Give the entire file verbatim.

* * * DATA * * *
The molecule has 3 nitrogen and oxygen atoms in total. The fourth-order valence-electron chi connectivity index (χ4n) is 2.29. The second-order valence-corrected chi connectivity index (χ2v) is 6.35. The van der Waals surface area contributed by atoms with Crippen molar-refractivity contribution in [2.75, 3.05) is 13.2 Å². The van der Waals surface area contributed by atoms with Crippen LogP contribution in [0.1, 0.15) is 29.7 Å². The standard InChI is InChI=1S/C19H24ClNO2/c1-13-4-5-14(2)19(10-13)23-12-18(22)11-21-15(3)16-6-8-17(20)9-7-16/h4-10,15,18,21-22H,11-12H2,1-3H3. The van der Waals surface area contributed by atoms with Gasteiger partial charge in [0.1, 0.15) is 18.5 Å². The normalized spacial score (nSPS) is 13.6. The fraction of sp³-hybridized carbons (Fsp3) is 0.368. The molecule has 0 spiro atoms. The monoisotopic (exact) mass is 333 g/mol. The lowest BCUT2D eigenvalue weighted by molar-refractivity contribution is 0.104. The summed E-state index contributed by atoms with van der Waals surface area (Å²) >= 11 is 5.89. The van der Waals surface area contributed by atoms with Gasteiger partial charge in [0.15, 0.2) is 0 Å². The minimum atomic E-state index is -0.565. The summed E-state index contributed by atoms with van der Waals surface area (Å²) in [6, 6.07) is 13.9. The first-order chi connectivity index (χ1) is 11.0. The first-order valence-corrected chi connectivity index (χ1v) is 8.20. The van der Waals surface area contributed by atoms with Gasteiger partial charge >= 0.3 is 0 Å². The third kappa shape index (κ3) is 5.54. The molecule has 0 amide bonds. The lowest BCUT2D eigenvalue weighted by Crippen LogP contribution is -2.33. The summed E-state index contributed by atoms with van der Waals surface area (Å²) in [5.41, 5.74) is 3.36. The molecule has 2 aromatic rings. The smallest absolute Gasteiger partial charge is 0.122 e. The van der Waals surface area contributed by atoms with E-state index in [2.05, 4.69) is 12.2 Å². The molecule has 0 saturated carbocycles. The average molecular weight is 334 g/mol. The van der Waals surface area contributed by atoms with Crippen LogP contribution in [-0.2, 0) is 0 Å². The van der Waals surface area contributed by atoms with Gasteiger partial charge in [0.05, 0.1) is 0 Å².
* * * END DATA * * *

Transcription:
The molecule has 3 nitrogen and oxygen atoms in total. The fourth-order valence-electron chi connectivity index (χ4n) is 2.29. The second-order valence-corrected chi connectivity index (χ2v) is 6.35. The van der Waals surface area contributed by atoms with Crippen molar-refractivity contribution in [2.75, 3.05) is 13.2 Å². The van der Waals surface area contributed by atoms with Crippen LogP contribution in [0.1, 0.15) is 29.7 Å². The standard InChI is InChI=1S/C19H24ClNO2/c1-13-4-5-14(2)19(10-13)23-12-18(22)11-21-15(3)16-6-8-17(20)9-7-16/h4-10,15,18,21-22H,11-12H2,1-3H3. The van der Waals surface area contributed by atoms with Gasteiger partial charge in [0.1, 0.15) is 18.5 Å². The normalized spacial score (nSPS) is 13.6. The fraction of sp³-hybridized carbons (Fsp3) is 0.368. The molecule has 0 spiro atoms. The monoisotopic (exact) mass is 333 g/mol. The lowest BCUT2D eigenvalue weighted by molar-refractivity contribution is 0.104. The summed E-state index contributed by atoms with van der Waals surface area (Å²) >= 11 is 5.89. The van der Waals surface area contributed by atoms with Gasteiger partial charge in [0.15, 0.2) is 0 Å². The minimum atomic E-state index is -0.565. The summed E-state index contributed by atoms with van der Waals surface area (Å²) in [6, 6.07) is 13.9. The first-order chi connectivity index (χ1) is 11.0. The first-order valence-corrected chi connectivity index (χ1v) is 8.20. The van der Waals surface area contributed by atoms with Gasteiger partial charge >= 0.3 is 0 Å². The third kappa shape index (κ3) is 5.54. The molecule has 0 amide bonds. The lowest BCUT2D eigenvalue weighted by Crippen LogP contribution is -2.33. The summed E-state index contributed by atoms with van der Waals surface area (Å²) in [5.41, 5.74) is 3.36. The molecule has 2 aromatic rings. The smallest absolute Gasteiger partial charge is 0.122 e. The van der Waals surface area contributed by atoms with E-state index in [2.05, 4.69) is 12.2 Å². The molecule has 0 saturated carbocycles. The average molecular weight is 334 g/mol. The van der Waals surface area contributed by atoms with Crippen LogP contribution in [-0.2, 0) is 0 Å². The van der Waals surface area contributed by atoms with Gasteiger partial charge in [0.05, 0.1) is 0 Å².